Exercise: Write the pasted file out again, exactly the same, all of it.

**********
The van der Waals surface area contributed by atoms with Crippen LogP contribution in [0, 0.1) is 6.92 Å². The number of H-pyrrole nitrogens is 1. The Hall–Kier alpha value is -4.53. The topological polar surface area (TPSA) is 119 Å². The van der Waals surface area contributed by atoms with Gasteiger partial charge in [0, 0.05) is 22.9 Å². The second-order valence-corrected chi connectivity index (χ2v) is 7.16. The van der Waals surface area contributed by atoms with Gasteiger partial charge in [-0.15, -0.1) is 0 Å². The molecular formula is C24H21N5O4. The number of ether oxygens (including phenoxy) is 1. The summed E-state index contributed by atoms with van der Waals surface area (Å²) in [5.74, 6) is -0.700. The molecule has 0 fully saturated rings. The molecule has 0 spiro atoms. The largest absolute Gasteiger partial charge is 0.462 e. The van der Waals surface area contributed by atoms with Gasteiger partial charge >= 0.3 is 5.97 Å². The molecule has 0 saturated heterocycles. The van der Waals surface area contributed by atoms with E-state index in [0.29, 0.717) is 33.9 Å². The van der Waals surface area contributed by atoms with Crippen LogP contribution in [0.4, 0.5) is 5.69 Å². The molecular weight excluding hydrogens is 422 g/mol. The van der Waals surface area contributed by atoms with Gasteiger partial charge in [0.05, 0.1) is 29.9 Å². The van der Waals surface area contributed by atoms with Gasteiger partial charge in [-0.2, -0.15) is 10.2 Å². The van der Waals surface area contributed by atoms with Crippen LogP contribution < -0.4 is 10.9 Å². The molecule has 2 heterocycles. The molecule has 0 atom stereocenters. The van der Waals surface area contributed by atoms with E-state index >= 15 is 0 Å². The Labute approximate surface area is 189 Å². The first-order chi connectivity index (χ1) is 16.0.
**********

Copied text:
The van der Waals surface area contributed by atoms with Crippen LogP contribution in [0, 0.1) is 6.92 Å². The number of H-pyrrole nitrogens is 1. The Hall–Kier alpha value is -4.53. The topological polar surface area (TPSA) is 119 Å². The van der Waals surface area contributed by atoms with Gasteiger partial charge in [0, 0.05) is 22.9 Å². The second-order valence-corrected chi connectivity index (χ2v) is 7.16. The van der Waals surface area contributed by atoms with Gasteiger partial charge in [-0.15, -0.1) is 0 Å². The molecular formula is C24H21N5O4. The number of ether oxygens (including phenoxy) is 1. The summed E-state index contributed by atoms with van der Waals surface area (Å²) in [5.74, 6) is -0.700. The molecule has 0 fully saturated rings. The molecule has 0 spiro atoms. The largest absolute Gasteiger partial charge is 0.462 e. The van der Waals surface area contributed by atoms with Gasteiger partial charge >= 0.3 is 5.97 Å². The molecule has 0 saturated heterocycles. The van der Waals surface area contributed by atoms with E-state index in [0.29, 0.717) is 33.9 Å². The van der Waals surface area contributed by atoms with Crippen LogP contribution in [0.4, 0.5) is 5.69 Å². The molecular weight excluding hydrogens is 422 g/mol. The van der Waals surface area contributed by atoms with Gasteiger partial charge in [0.05, 0.1) is 29.9 Å². The van der Waals surface area contributed by atoms with Gasteiger partial charge in [-0.2, -0.15) is 10.2 Å². The van der Waals surface area contributed by atoms with Crippen LogP contribution < -0.4 is 10.9 Å². The molecule has 2 heterocycles. The molecule has 0 atom stereocenters. The van der Waals surface area contributed by atoms with E-state index >= 15 is 0 Å². The Labute approximate surface area is 189 Å². The first-order chi connectivity index (χ1) is 16.0.